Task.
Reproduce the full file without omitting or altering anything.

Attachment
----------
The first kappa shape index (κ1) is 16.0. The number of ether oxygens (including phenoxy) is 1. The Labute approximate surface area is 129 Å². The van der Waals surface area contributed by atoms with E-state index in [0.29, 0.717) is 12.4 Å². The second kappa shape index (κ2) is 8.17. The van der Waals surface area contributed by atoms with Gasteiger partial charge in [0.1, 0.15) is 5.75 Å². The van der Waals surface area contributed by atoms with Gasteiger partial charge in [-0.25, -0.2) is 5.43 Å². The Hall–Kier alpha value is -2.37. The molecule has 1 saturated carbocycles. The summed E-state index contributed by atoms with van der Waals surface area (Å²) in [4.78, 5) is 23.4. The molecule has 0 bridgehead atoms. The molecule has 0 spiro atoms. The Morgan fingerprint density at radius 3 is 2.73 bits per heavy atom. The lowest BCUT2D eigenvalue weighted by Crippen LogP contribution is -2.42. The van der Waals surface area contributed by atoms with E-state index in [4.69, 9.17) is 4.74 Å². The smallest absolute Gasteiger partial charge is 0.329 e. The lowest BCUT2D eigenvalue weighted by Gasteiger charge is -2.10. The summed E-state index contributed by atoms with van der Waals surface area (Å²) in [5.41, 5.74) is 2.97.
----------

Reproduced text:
The first kappa shape index (κ1) is 16.0. The number of ether oxygens (including phenoxy) is 1. The Labute approximate surface area is 129 Å². The van der Waals surface area contributed by atoms with E-state index in [0.29, 0.717) is 12.4 Å². The second kappa shape index (κ2) is 8.17. The van der Waals surface area contributed by atoms with Gasteiger partial charge in [0.1, 0.15) is 5.75 Å². The van der Waals surface area contributed by atoms with Gasteiger partial charge in [-0.25, -0.2) is 5.43 Å². The Hall–Kier alpha value is -2.37. The molecule has 1 saturated carbocycles. The summed E-state index contributed by atoms with van der Waals surface area (Å²) in [4.78, 5) is 23.4. The molecule has 0 bridgehead atoms. The molecule has 0 spiro atoms. The Morgan fingerprint density at radius 3 is 2.73 bits per heavy atom. The lowest BCUT2D eigenvalue weighted by Crippen LogP contribution is -2.42. The van der Waals surface area contributed by atoms with E-state index in [4.69, 9.17) is 4.74 Å². The smallest absolute Gasteiger partial charge is 0.329 e. The lowest BCUT2D eigenvalue weighted by Gasteiger charge is -2.10. The summed E-state index contributed by atoms with van der Waals surface area (Å²) in [5.41, 5.74) is 2.97.